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Genetically modified bacteria heal wounds in people with diabetes

More than 6 million people in Europe suffer from diabetes-related difficult and chronic wounds that may lead to limb amputations. To address the large unmet medical need in this group, a European initiative developed an innovative therapy that relies on genetically modified lactic acid bacteria.

Health

Wound healing involves the recruitment of specific immune cells to the site where they initiate the tissue repair process. Patients with diabetes display a reduced healing ability alongside an increased susceptibility of acquiring wounds which translates into reduction in lifetime expectancy.

Engineering human chemokine production from bacteria

The EU-funded WHILYAS project developed biological drugs that are produced at the actual wound site by lactic acid bacteria which serve as mini bioreactors. “Our approach tricks the body into thinking that the wound is much larger and thus accelerates the healing process,″ explains project coordinator Evelina Vågesjö. Researchers selected the CXCL12 chemokine well-known for its role in the regenerative process. However, due to its inherently short half-life, CXCL12 has been under-explored as a therapeutic modality. To overcome this limitation, WHILYAS researchers decided to produce the human chemokine continuously at the wound site by live genetically engineered lactic acid bacteria. The ILP100 drug produced by Ilya Pharma is the first candidate to reach clinical proof of concept with topical application and comes in a freeze-dried formulation. The bacteria are revived immediately prior to application onto the wound by adding a small volume of buffer solution. The key objective of the WHILYAS project was to accelerate development of the ILP100 drug candidate through toxicity testing in large animal models and in human subjects. The large animal repeated dose toxicity study has produced very good safety and efficacy results, with an acceleration of healing and a reduction of scarring. Researchers have scaled up the bioprocess and produced a GMP-cell bank for future use. Results from the ongoing first human clinical trial in healthy volunteers indicate drug safety and local tolerability. Assessment of wound healing, scarring, blood flow and wound microbiome are secondary exploratory end points.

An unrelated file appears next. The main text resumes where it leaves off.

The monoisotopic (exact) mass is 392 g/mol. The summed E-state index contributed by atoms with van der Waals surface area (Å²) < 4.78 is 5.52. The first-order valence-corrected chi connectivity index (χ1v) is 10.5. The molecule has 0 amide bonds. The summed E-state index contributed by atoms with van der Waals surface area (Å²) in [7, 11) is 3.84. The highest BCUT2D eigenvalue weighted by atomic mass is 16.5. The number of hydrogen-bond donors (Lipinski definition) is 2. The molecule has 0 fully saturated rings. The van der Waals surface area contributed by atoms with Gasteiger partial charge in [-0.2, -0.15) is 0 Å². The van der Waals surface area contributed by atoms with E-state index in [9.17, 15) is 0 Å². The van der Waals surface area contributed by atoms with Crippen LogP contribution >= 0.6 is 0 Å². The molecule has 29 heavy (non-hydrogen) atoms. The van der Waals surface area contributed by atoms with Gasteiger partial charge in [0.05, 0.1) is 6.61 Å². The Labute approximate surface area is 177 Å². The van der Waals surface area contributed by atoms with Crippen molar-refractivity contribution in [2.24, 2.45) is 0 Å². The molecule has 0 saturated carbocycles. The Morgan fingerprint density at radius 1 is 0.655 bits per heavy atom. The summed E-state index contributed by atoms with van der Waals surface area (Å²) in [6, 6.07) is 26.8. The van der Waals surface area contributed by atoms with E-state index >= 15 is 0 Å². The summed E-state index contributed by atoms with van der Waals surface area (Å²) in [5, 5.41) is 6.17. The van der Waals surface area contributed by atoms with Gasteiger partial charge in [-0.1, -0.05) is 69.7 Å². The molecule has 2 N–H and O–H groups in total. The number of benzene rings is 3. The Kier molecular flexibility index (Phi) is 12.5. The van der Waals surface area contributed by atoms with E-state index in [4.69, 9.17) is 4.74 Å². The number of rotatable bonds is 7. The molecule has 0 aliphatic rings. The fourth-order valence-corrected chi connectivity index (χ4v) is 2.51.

Clinical impact and future prospects

Current treatment of chronic wounds is limited to the use of different dressings and an overuse of antibiotics, inducing a high cost that in industrialised countries may reach 4 % of the total healthcare budget. The market for wound care is EUR 15 billion and the segment of diabetic foot ulcers is in the range of EUR 1.5 billion. The rationale behind ILP100 development is to heal chronic wounds in patients with diabetes in a better, faster and more cost efficient manner than any other drug or medical device available today or in the pipeline. With ILP100, chronic wounds could heal 66 % faster bringing obvious improvement to the quality of life of patients. Apart from CXCL12, other human therapeutic proteins endogenously involved in tissue regeneration could be exploited. “To comply with drug development regulations of the EMA and FDA, we need to be innovative in each step and have the right expertise and mindset in the team,″ emphasises Vågesjö. The non-clinical data generated during WHILYAS have initiated a financing investment round to fund two phase II clinical trials in different wound indications as well as consequent regulatory and commercial activities. “These activities are paramount to executing the strategic development plan of Ilya Pharma and bringing this next generation of biological drugs to patients fast,″ concludes Vågesjö.

Keywords

WHILYAS, chronic wound, CXCL12, lactic acid bacteria, diabetic foot ulcer

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